Director James Marsh creates a different film than its predecessor for creating a look that is broader and more polished as he films it in 35mm with a theatrical aspect ratio of 2:35:1 for widescreen. Yet, he maintains the suspense of the first film but it’s more restrained as it’s all about trying to figure out this murder that was supposedly done by a copycat and its connection to the nightclub murders. Marsh’s direction is entrancing and brooding for its suspense while creating eerie angles and shots to create the sense of dread throughout the film. The overall direction is definitely phenomenal as Marsh creates something that is engaging and harrowing.
Cinematographer Igor Martinovic does an excellent job with the film‘s chilling yet dark photography. Shot mostly with dark blue colors for the daytime scenes with naturalistic but brooding lighting for the nighttime scenes. Notably the scenes on location at West Yorkshire as it creates something that is unsettling and eerie. Editor Jinx Godfrey does a fantastic job with the editing where he adds a bit of style by including a few jump-cuts for some intense, surreal scenes while a lot of it is mostly straightforward.
Production designer Tom Burton and art director Sami Khan do a great job with the look of 1980 Yorkshire with the cars and clothes worn that is less stylish than its predecessor along with objects to reflect the new decade that was the 80s. Costume designer Charlotte Walter does a good job with the costumes by toning down the style for something more casual and refined as it reflects the dark mood of the film. Sound editor Paul Davies does a superb job with the sound work to convey the tense atmosphere of the locations as well as silence that underscores the suspense. The music score by Dickon Hinchliffe does an incredible job with the film’s somber yet hypnotic score filled with melodic guitars and pianos meshed with a low, screeching orchestra to play up the suspense of the film.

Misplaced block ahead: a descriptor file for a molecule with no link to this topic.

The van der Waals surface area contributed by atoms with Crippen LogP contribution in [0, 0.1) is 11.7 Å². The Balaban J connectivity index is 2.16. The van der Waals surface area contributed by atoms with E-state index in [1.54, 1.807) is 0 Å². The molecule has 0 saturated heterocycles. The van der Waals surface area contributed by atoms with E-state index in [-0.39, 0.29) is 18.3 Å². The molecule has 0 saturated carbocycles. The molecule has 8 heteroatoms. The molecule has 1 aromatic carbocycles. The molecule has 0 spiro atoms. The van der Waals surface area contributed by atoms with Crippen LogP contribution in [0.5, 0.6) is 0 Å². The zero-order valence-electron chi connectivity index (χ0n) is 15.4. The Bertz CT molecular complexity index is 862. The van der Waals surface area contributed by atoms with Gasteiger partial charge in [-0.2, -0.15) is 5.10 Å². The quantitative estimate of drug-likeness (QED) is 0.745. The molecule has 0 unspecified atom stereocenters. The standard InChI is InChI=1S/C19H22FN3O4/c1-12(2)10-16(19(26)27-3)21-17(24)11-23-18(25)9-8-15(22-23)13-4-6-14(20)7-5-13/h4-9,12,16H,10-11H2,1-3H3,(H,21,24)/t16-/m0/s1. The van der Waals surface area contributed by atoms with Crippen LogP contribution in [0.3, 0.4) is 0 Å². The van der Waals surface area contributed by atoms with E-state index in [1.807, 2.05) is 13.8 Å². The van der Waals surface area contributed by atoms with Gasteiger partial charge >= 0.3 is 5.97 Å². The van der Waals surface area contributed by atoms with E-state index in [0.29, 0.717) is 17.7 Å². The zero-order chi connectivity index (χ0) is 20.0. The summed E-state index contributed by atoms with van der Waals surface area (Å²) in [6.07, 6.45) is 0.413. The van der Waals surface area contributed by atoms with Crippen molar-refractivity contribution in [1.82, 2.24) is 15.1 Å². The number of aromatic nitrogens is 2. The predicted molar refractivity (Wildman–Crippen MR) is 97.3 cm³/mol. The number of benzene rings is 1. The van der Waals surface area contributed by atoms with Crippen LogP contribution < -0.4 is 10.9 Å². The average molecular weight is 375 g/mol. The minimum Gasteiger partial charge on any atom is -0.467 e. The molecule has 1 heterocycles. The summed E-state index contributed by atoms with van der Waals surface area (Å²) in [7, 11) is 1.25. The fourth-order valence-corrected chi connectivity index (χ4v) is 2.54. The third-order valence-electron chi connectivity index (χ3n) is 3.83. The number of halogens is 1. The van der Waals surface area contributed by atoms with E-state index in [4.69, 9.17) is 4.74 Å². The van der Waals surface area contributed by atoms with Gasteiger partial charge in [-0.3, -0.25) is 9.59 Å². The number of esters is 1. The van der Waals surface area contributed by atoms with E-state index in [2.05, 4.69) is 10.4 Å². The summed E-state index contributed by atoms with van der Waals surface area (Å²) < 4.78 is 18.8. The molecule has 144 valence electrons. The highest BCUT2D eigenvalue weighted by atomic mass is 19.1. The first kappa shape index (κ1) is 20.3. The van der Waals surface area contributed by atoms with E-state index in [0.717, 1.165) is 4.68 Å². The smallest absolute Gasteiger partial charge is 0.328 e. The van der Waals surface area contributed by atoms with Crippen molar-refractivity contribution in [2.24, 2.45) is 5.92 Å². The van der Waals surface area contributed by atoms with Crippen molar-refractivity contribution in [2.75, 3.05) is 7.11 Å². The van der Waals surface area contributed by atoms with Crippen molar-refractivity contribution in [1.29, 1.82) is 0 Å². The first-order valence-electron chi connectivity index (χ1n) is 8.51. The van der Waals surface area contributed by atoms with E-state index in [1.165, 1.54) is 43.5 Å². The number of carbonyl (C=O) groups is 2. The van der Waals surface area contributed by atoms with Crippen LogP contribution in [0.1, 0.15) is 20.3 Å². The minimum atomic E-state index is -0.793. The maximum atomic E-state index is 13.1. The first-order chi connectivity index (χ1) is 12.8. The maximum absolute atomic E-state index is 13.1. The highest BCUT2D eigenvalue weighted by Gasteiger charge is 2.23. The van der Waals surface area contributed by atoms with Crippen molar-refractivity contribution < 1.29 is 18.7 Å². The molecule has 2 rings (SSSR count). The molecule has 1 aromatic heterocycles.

The casting by Nina Gold is wonderful for its large ensemble cast as it features appearances from Eddie Marsan in a flashback scene as the sleazy journalist Jack Whitehead, James Fox as a local politician, Peter Mullan as Reverend Law, Robert Sheehan as BJ, Kelly Freemantle as Clare Strachan, and Lesley Sharp as Peter’s wife. Other notable small appearances include Warren Clarke as Bill Molloy, Jim Carter as Harold Angus, Tony Mooney as Tommy Douglas, and David Morrissey in a slightly bigger role as the quiet Maurice Jobson. Julia Ford is very good as Mrs. Hall, a former hooker whose husband was a pimp as she gave Hunter evidence while Sean Harris is excellent as the secretive Bob Craven. Chris Walker and Shaun Dooley are superb as two corrupt investigators who are part of the cover-up as they bring an intimidating presence while Tony Pitts is wonderful as Hunter’s longtime partner John Nolan.
Maxine Peake is very good as Hunter’s partner Helen Morris, a woman who finds herself dealing with personal issues as she becomes a bit evasive towards Hunter though she is aware that he still has feelings for her. Paddy Considine is brilliant as Peter Hunter, an investigator trying to finish the nightclub shooting incident investigation he was given six years before while trying to uncover the link between the murder of a young woman. It’s a powerful performance from Considine that is also very restrained as a man trying to do what’s right only to get himself in extreme danger.
Red Riding: In the Year of Our Lord 1980 is a chilling yet provocative film from James Marsh. Featuring a superb performance from Paddy Considine, it is a film that maintains the intrigue of its predecessor while paving the way for the climatic conclusion in the third film. Audiences that love mysteries will no doubt enjoy this as a smart yet exhilarating crime film. In the end, Red Riding: In the Year of Our Lord 1980 is a powerful film from James Marsh.
Red Riding Trilogy: Red Riding: In the Year of Our Lord 1974 - Red Riding: In the Year of Our Lord 1983
© thevoid99 2011